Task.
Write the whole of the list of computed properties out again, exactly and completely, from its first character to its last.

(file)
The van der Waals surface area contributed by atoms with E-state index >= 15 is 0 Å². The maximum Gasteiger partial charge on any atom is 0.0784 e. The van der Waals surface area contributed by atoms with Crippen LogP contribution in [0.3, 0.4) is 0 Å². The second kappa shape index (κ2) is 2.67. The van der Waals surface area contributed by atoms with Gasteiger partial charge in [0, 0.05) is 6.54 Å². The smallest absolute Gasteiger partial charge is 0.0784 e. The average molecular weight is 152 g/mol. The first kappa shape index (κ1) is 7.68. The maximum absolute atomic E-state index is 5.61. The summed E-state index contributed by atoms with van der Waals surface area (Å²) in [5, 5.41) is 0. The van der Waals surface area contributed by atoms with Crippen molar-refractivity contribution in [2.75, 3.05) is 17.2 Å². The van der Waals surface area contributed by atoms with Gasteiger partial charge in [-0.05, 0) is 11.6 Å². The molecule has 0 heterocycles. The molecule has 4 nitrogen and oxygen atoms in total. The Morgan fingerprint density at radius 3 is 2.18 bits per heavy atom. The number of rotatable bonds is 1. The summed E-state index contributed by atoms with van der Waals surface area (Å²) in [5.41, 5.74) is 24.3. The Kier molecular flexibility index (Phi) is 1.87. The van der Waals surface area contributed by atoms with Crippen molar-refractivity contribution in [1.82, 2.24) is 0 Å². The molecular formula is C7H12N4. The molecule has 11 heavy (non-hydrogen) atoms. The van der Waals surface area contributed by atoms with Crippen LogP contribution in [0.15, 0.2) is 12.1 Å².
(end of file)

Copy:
The van der Waals surface area contributed by atoms with E-state index >= 15 is 0 Å². The maximum Gasteiger partial charge on any atom is 0.0784 e. The van der Waals surface area contributed by atoms with Crippen LogP contribution in [0.3, 0.4) is 0 Å². The second kappa shape index (κ2) is 2.67. The van der Waals surface area contributed by atoms with Gasteiger partial charge in [0, 0.05) is 6.54 Å². The smallest absolute Gasteiger partial charge is 0.0784 e. The average molecular weight is 152 g/mol. The first kappa shape index (κ1) is 7.68. The maximum absolute atomic E-state index is 5.61. The summed E-state index contributed by atoms with van der Waals surface area (Å²) in [5, 5.41) is 0. The van der Waals surface area contributed by atoms with Crippen molar-refractivity contribution in [2.75, 3.05) is 17.2 Å². The van der Waals surface area contributed by atoms with Gasteiger partial charge in [-0.05, 0) is 11.6 Å². The molecule has 0 heterocycles. The molecule has 4 nitrogen and oxygen atoms in total. The Morgan fingerprint density at radius 3 is 2.18 bits per heavy atom. The number of rotatable bonds is 1. The summed E-state index contributed by atoms with van der Waals surface area (Å²) in [5.41, 5.74) is 24.3. The Kier molecular flexibility index (Phi) is 1.87. The van der Waals surface area contributed by atoms with Crippen molar-refractivity contribution in [1.82, 2.24) is 0 Å². The molecular formula is C7H12N4. The molecule has 11 heavy (non-hydrogen) atoms. The van der Waals surface area contributed by atoms with Crippen LogP contribution in [0.15, 0.2) is 12.1 Å².